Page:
New directions in simulation-based surgical education and training: Validation and transfer of surgical skills, use of nonsurgeons as faculty, use of simulation to screen and select surgery residents, and long-term follow-up of learners
University of Texas Southwestern Medical Center, Dallas, TX. Surgery
(Impact Factor: 3.38).
02/2011; 149(6):735-44. DOI: 10.1016/j.surg.2010.11.010
The Consortium of American College of Surgeons-Accredited Education Institutes was created to explore new opportunities in simulation-based surgical education and training beyond the scope of individual accredited institutes. During the Third Annual Meeting of the Consortium of American College of Surgeons-Accredited Education Institutes Consortium, 4 work groups addressed the validation and transfer of surgical skills, the use of nonsurgeons as faculty, the use of simulation to screen and select surgery residents, and long-term follow-up of learners. The key elements from the deliberations and conclusions are summarized in this manuscript.
Available from: Rafael Denadai
- "Considering that surgical training on living patients (traditional learning) violates ethical and medical-legal aspects, that training on live animals and fresh human cadaver increases the risk of infections, involves high costs and limited access, requires specialized installations, and also contravenes ethical legal aspects, and that using virtual reality simulators involves high costs and restricted access  , the simulation-based basic surgical teaching on inanimate bench models is becoming widely used . However, to date, it has not been established a teaching program that allows surgical skills to be completely acquired  , and new opportunities in simulation-based surgical education need to be explored to positively impact quality and safety in surgical care . Among all the surgical specialties, plastic surgery now occupies a negligible component of many undergraduate curricula, and there is much discussion in the worldwide literature regarding if there is a place for plastic surgery in the undergraduate curriculum    . "
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ABSTRACT: Due to ethical and medical-legal drawbacks, high costs, and difficulties of accessibility that are inherent to the practice of basic surgical skills on living patients, fresh human cadaver, and live animals, the search for alternative forms of training is needed. In this study, the teaching and learning process of basic surgical skills pertinent to plastic surgery during medical education on different inanimate bench models as a form of alternative and complementary training to the teaching programs already established is proposed.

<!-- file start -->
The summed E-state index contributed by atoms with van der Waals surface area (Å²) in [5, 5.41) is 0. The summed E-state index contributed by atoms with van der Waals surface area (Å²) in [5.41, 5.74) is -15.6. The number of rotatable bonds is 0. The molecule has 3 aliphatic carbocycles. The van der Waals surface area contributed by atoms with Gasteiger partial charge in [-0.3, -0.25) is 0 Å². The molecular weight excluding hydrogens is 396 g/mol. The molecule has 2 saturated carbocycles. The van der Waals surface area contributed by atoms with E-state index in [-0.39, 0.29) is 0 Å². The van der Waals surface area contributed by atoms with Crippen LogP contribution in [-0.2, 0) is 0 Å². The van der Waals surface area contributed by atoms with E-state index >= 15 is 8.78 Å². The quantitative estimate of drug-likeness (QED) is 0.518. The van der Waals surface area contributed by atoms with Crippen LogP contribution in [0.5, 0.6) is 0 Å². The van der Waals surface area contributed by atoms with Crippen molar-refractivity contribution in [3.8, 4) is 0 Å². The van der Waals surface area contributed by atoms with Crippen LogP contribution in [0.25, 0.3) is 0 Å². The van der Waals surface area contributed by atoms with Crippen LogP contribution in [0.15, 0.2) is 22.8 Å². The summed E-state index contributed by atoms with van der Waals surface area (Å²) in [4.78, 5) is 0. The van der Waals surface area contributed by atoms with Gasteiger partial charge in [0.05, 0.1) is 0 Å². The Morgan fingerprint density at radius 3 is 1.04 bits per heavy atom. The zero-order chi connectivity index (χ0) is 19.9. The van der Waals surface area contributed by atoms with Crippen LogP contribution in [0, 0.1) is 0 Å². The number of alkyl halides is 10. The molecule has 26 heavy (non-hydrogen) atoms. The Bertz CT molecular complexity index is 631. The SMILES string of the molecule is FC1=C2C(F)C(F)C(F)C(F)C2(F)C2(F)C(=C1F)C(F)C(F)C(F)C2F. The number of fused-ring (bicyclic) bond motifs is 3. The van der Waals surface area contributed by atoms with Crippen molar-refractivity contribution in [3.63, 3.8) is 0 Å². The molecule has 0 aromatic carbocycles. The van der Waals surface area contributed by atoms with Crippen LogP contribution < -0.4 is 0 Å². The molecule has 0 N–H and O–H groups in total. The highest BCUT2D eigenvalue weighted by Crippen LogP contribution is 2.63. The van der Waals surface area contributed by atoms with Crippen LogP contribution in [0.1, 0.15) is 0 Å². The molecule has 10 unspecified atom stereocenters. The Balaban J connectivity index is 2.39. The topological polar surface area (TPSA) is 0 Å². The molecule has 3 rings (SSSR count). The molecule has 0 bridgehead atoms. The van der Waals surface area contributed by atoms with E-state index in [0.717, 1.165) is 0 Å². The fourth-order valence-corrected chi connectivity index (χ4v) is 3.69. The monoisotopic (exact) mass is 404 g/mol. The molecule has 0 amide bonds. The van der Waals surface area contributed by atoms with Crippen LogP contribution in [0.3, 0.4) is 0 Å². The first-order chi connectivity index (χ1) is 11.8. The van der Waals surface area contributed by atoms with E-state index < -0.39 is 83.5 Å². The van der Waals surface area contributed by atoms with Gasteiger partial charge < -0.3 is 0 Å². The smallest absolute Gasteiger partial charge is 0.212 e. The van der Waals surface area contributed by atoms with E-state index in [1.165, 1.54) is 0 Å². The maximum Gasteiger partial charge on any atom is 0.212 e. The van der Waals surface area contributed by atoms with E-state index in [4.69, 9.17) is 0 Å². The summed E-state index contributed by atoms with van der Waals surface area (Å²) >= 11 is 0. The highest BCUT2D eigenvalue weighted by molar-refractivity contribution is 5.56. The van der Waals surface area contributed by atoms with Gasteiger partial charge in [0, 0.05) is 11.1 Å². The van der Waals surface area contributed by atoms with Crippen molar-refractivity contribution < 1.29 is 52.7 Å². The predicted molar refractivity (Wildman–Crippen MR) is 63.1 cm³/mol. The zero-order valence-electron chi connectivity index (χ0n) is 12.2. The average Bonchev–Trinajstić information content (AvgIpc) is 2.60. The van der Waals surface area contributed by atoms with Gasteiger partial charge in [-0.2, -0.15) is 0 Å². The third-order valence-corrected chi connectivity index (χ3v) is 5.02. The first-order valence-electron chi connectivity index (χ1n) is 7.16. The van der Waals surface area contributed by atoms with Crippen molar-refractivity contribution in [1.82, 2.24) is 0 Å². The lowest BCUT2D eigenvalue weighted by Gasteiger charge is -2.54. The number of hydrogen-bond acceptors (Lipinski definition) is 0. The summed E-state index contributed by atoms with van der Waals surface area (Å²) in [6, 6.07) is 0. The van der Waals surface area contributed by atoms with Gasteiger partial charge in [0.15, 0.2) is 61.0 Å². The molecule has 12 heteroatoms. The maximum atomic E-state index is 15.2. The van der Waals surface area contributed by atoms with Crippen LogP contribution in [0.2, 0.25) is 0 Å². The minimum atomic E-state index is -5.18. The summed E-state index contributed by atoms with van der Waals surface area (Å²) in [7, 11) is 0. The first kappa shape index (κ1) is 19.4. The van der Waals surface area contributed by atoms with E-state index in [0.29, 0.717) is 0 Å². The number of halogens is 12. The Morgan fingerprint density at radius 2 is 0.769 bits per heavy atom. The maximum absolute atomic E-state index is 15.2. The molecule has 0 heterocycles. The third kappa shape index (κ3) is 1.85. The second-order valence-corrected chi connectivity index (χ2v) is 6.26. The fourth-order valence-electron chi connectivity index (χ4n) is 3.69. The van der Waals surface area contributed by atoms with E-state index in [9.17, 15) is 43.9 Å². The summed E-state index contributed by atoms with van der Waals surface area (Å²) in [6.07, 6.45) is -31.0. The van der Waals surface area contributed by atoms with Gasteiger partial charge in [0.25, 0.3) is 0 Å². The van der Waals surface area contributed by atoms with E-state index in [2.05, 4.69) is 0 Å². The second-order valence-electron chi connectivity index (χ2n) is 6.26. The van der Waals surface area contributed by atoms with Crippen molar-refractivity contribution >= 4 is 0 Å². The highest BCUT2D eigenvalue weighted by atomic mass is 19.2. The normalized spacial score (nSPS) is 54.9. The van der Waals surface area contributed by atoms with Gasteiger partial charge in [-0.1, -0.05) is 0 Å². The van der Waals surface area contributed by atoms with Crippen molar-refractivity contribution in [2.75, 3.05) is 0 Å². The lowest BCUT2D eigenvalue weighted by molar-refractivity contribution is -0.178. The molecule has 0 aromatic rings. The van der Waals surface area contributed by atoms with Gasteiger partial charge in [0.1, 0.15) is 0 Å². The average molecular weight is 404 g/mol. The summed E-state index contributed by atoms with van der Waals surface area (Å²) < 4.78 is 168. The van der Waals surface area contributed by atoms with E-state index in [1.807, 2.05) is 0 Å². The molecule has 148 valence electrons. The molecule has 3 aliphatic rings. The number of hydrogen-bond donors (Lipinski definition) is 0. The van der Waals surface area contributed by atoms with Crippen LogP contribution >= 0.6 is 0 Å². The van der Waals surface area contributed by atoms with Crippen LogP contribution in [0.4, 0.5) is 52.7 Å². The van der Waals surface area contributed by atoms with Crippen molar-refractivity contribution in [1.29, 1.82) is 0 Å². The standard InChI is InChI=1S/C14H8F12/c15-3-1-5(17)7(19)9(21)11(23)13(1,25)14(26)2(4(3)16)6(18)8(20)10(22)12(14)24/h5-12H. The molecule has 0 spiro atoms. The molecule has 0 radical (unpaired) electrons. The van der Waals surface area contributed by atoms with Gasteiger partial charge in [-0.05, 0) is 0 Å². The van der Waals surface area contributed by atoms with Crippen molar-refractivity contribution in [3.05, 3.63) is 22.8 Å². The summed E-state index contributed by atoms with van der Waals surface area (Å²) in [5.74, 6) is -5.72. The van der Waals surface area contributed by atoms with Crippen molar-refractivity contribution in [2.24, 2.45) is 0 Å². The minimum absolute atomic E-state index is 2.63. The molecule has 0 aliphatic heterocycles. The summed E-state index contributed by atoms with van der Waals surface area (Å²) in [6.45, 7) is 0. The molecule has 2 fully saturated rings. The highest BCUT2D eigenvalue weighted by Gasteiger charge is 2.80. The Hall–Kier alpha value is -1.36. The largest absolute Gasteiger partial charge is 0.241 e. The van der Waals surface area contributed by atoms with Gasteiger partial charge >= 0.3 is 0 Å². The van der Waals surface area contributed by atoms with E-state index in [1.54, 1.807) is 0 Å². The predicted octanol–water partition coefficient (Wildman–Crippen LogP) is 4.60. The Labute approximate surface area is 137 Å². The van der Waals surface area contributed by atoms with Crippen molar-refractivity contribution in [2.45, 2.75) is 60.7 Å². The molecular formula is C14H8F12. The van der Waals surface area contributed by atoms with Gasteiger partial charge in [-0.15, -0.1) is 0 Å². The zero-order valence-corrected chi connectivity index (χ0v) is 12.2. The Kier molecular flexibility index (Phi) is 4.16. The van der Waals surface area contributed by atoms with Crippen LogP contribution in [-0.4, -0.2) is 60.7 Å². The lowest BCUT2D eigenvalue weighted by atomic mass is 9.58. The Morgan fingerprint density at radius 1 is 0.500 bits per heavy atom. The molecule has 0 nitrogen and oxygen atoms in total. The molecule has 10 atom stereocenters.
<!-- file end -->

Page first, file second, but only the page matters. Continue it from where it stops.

Available from: Joseph L Mills
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ABSTRACT: Methods of learning may differ between generations and even the level of training or the training paradigm, or both. To optimize education, it is important to optimize training designs, and the perspective of those being trained can aid in this quest. The Association of Program Directors in Vascular Surgery leadership sent a survey to all vascular surgical trainees (integrated [0/5], independent current and new graduates [5 + 2]) addressing various aspects of the educational experience. Of 412 surveys sent, 163 (∼40%) responded: 46 integrated, 96 fellows, and 21 graduates. The survey was completed by 52% of the integrated residents, 59% of the independent residents, and 20% of the graduates. When choosing a program for training, the integrated residents are most concerned with program atmosphere and the independent residents with total clinical volume. Concerns after training were thoracic and thoracoabdominal aneurysm procedures and business aspects: 40% to 50% integrated, and 60% fellows/graduates. Integrated trainees found periprocedural discussion the best feedback (79%), with 9% favoring written test review. Surgical training and vascular laboratory and venous training were judged "just right" by 87% and ∼71%, whereas business aspects needed more emphasis (65%-70%). Regarding the 80-hour workweek, 82% felt it prevented fatigue, and 24% thought it was detrimental to patient care. Independent program trainees also found periprocedural discussion the best feedback (71%), with 12% favoring written test review. Surgical training and vascular laboratory/venous training were "just right" by 87% and 60% to 70%, respectively, whereas business aspects needed more emphasis (∼65%-70%). Regarding the 80-hour workweek, 62% felt it was detrimental to patient care, and 42% felt it prevented fatigue. A supportive environment and adequate clinical volume will attract trainees to a program. For "an urgent need to know," the integrated trainees are especially turning to online texts rather than traditional textbooks, which suggests an opportunity for a shift in educational focus. Point-of-care is the best time for education and feedback, suggesting a continued need for dedicated faculty. The business side of training is underserved and should be addressed.
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